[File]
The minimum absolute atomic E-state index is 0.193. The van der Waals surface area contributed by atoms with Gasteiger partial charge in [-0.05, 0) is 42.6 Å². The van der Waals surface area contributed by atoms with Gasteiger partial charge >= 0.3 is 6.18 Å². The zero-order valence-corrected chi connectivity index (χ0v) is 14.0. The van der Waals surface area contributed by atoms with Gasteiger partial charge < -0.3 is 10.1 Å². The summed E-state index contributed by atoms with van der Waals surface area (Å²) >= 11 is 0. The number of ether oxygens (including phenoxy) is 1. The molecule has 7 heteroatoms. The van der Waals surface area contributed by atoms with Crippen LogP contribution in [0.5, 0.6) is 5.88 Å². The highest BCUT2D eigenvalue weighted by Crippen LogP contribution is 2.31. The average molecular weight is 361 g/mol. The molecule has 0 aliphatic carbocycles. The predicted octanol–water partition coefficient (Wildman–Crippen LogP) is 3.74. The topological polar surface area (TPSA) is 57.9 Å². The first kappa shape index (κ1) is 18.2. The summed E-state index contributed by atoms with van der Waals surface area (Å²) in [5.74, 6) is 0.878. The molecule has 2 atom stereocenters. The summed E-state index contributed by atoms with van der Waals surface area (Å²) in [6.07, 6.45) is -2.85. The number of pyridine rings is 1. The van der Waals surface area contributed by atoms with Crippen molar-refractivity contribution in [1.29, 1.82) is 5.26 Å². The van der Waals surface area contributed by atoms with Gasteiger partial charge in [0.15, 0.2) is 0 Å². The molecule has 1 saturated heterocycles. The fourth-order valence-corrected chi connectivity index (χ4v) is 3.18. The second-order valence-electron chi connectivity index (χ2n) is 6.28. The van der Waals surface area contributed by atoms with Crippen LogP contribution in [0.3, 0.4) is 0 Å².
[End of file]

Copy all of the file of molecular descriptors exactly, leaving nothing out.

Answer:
The minimum absolute atomic E-state index is 0.193. The van der Waals surface area contributed by atoms with Gasteiger partial charge in [-0.05, 0) is 42.6 Å². The van der Waals surface area contributed by atoms with Gasteiger partial charge >= 0.3 is 6.18 Å². The zero-order valence-corrected chi connectivity index (χ0v) is 14.0. The van der Waals surface area contributed by atoms with Gasteiger partial charge < -0.3 is 10.1 Å². The summed E-state index contributed by atoms with van der Waals surface area (Å²) >= 11 is 0. The number of ether oxygens (including phenoxy) is 1. The molecule has 7 heteroatoms. The van der Waals surface area contributed by atoms with Crippen LogP contribution in [0.5, 0.6) is 5.88 Å². The highest BCUT2D eigenvalue weighted by Crippen LogP contribution is 2.31. The average molecular weight is 361 g/mol. The molecule has 0 aliphatic carbocycles. The predicted octanol–water partition coefficient (Wildman–Crippen LogP) is 3.74. The topological polar surface area (TPSA) is 57.9 Å². The first kappa shape index (κ1) is 18.2. The summed E-state index contributed by atoms with van der Waals surface area (Å²) in [5.74, 6) is 0.878. The molecule has 2 atom stereocenters. The summed E-state index contributed by atoms with van der Waals surface area (Å²) in [6.07, 6.45) is -2.85. The number of pyridine rings is 1. The van der Waals surface area contributed by atoms with Crippen molar-refractivity contribution in [1.29, 1.82) is 5.26 Å². The van der Waals surface area contributed by atoms with Gasteiger partial charge in [0.15, 0.2) is 0 Å². The molecule has 1 saturated heterocycles. The fourth-order valence-corrected chi connectivity index (χ4v) is 3.18. The second-order valence-electron chi connectivity index (χ2n) is 6.28. The van der Waals surface area contributed by atoms with Crippen LogP contribution in [0.3, 0.4) is 0 Å².